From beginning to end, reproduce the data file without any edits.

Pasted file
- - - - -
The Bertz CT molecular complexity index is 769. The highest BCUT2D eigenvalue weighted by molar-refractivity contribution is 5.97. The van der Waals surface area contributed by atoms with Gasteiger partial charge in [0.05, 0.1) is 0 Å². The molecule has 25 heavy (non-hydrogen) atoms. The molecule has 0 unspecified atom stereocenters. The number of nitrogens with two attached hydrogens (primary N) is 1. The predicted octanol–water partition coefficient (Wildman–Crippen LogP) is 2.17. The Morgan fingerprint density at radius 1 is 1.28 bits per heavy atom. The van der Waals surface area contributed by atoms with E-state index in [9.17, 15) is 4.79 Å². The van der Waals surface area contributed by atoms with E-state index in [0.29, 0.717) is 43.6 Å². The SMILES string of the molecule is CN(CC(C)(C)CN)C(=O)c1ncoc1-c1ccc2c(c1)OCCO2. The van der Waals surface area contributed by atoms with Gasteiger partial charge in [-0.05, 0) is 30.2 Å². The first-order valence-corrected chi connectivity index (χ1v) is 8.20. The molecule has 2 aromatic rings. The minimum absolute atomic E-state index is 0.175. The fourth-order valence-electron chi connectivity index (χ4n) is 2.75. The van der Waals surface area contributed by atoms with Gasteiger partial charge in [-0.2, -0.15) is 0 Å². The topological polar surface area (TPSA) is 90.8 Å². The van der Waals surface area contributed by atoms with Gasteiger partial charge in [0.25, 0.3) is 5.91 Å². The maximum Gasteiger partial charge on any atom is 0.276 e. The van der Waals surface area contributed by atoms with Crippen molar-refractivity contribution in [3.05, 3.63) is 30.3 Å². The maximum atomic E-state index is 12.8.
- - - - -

The Bertz CT molecular complexity index is 769. The highest BCUT2D eigenvalue weighted by molar-refractivity contribution is 5.97. The van der Waals surface area contributed by atoms with Gasteiger partial charge in [0.05, 0.1) is 0 Å². The molecule has 25 heavy (non-hydrogen) atoms. The molecule has 0 unspecified atom stereocenters. The number of nitrogens with two attached hydrogens (primary N) is 1. The predicted octanol–water partition coefficient (Wildman–Crippen LogP) is 2.17. The Morgan fingerprint density at radius 1 is 1.28 bits per heavy atom. The van der Waals surface area contributed by atoms with E-state index in [9.17, 15) is 4.79 Å². The van der Waals surface area contributed by atoms with E-state index in [0.29, 0.717) is 43.6 Å². The SMILES string of the molecule is CN(CC(C)(C)CN)C(=O)c1ncoc1-c1ccc2c(c1)OCCO2. The van der Waals surface area contributed by atoms with Gasteiger partial charge in [-0.05, 0) is 30.2 Å². The first-order valence-corrected chi connectivity index (χ1v) is 8.20. The molecule has 2 aromatic rings. The minimum absolute atomic E-state index is 0.175. The fourth-order valence-electron chi connectivity index (χ4n) is 2.75. The van der Waals surface area contributed by atoms with Gasteiger partial charge in [-0.2, -0.15) is 0 Å². The topological polar surface area (TPSA) is 90.8 Å². The van der Waals surface area contributed by atoms with Gasteiger partial charge in [0.25, 0.3) is 5.91 Å². The maximum Gasteiger partial charge on any atom is 0.276 e. The van der Waals surface area contributed by atoms with Crippen molar-refractivity contribution in [3.05, 3.63) is 30.3 Å². The maximum atomic E-state index is 12.8.